Study suggests socioeconomic status is a predictor of unhealthy behaviors in adults

Individuals at the lower end of the socioeconomic spectrum are more likely to engage in certain unhealthy behaviors, according to a cohort study conducted by Benjamin A. Shaw, associate professor, in conjunction with the Aging Research Center at the Karolinska Institute in Stockholm, Sweden. The study, Socioeconomic inequalities in health after age 50: Are health risk behaviors to blame?, was published in Social Science & Medicine.

The study used data collected from the Health and Retirement Study cohort of 19,245 people regarding rates of smoking, heavy drinking, obesity, and physical inactivity, in order to investigate any potential association with socioeconomic background and gender. The authors of the study reach several conclusions that may have implications for the development of health policy aimed at reducing the impact of unhealthy behaviors on health outcomes. The researchers observed higher rates of smoking and physical inactivity in poorer individuals, while a similar trend for obesity was observed in women. To the contrary, rates of heavy drinking were found to decrease with a reduction in socioeconomic status.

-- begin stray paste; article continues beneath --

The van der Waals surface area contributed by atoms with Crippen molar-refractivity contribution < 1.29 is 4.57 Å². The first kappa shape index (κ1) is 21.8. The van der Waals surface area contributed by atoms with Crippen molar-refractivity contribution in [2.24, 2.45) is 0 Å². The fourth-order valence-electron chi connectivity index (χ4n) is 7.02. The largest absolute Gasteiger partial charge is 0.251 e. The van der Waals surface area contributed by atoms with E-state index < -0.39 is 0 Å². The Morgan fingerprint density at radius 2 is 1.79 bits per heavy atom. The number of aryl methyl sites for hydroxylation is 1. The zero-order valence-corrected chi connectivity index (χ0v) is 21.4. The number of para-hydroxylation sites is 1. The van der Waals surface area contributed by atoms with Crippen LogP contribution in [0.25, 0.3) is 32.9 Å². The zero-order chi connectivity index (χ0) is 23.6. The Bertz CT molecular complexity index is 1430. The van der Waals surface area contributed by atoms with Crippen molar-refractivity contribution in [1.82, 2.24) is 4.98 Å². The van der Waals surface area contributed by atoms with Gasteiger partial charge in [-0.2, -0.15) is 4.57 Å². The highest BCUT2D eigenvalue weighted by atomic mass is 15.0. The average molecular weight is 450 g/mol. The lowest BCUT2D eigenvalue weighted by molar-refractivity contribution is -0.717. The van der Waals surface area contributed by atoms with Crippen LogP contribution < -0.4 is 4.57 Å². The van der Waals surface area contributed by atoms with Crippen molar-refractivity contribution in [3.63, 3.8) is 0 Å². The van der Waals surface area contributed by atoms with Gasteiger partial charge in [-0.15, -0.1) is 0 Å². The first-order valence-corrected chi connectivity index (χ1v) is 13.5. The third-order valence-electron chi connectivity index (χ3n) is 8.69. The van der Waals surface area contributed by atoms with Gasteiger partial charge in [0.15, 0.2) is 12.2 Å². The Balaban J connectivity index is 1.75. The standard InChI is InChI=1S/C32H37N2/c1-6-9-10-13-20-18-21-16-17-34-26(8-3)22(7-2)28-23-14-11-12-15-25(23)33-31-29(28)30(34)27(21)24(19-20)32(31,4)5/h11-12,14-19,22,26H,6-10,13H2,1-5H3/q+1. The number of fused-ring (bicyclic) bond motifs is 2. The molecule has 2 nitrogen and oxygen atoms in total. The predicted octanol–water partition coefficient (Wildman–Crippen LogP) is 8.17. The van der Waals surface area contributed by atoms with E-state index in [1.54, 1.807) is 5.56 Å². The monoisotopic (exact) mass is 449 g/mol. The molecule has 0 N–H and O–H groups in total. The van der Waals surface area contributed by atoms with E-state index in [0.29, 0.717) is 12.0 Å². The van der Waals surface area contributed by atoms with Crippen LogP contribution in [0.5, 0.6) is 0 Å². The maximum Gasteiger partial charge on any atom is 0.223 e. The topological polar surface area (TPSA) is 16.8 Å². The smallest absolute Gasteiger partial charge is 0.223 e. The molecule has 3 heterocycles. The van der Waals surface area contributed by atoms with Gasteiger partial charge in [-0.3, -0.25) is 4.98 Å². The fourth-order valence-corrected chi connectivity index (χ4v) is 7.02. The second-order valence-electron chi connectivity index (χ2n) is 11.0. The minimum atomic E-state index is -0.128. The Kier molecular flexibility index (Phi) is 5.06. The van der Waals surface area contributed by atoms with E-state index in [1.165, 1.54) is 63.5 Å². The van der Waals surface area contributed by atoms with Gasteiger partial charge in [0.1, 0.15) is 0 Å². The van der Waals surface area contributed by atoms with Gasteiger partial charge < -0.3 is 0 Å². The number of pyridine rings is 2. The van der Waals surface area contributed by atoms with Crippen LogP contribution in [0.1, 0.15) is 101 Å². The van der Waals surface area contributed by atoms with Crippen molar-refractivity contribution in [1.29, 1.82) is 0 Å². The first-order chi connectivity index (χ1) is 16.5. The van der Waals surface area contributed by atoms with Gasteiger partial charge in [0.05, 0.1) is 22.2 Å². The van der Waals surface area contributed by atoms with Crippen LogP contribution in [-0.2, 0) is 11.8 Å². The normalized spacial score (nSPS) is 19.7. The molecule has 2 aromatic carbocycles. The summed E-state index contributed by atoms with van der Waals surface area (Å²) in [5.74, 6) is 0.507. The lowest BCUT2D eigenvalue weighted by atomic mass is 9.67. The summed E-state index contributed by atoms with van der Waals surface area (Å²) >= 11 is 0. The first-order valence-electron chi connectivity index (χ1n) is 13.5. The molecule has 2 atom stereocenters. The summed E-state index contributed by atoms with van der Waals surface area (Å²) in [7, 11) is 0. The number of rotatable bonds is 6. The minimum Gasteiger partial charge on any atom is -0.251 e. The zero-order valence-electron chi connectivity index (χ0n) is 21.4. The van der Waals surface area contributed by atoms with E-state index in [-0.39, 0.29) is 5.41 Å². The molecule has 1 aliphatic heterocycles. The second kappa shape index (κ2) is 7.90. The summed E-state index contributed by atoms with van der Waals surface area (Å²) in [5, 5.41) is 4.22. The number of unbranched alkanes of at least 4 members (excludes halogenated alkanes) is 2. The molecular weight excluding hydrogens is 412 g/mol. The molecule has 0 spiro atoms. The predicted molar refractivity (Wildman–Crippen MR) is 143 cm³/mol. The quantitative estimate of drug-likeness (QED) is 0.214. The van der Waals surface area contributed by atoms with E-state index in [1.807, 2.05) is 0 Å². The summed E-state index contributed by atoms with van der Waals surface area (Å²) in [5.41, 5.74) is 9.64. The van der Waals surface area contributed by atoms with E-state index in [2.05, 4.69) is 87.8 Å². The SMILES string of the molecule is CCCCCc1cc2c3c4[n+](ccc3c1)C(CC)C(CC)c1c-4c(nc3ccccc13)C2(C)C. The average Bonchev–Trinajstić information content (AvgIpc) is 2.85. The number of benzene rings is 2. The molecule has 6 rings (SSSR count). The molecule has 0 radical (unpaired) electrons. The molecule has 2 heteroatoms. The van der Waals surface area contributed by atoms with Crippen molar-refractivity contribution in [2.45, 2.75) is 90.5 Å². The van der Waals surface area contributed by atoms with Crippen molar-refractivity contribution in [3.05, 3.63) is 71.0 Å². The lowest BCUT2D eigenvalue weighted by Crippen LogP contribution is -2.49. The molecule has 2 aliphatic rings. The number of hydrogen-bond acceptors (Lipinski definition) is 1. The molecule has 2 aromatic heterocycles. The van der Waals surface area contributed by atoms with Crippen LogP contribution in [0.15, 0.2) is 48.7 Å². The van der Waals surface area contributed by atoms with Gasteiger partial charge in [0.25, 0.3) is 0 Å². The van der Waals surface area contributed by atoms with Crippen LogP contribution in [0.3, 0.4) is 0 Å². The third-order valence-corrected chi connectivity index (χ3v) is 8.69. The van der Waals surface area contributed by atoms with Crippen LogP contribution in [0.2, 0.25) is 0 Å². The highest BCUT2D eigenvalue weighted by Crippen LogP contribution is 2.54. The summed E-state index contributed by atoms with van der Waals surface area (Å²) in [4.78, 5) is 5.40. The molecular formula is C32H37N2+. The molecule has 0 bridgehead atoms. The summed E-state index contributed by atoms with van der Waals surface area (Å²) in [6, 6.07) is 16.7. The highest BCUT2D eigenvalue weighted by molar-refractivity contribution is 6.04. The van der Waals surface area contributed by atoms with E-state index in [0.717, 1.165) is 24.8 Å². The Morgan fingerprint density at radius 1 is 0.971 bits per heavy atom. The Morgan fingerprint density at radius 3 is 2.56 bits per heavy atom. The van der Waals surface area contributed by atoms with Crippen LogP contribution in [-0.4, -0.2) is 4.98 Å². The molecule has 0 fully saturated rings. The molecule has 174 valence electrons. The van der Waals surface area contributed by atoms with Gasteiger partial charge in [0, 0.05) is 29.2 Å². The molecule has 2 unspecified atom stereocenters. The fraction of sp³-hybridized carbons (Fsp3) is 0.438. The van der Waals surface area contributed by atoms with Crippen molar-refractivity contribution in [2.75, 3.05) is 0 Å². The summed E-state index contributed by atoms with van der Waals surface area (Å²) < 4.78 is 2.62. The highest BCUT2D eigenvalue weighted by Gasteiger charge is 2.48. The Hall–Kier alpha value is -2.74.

This study provides evidence to support the targeted use of resources on promoting healthy behaviors in communities at the lower end of the socioeconomic spectrum. If socioeconomic is a truly a factor in unhealthy behaviors, the public health community may achieve significantly improved health outcomes by coordinating interventions aimed at increasing awareness of unhealthy behaviors in poorer urban communities.

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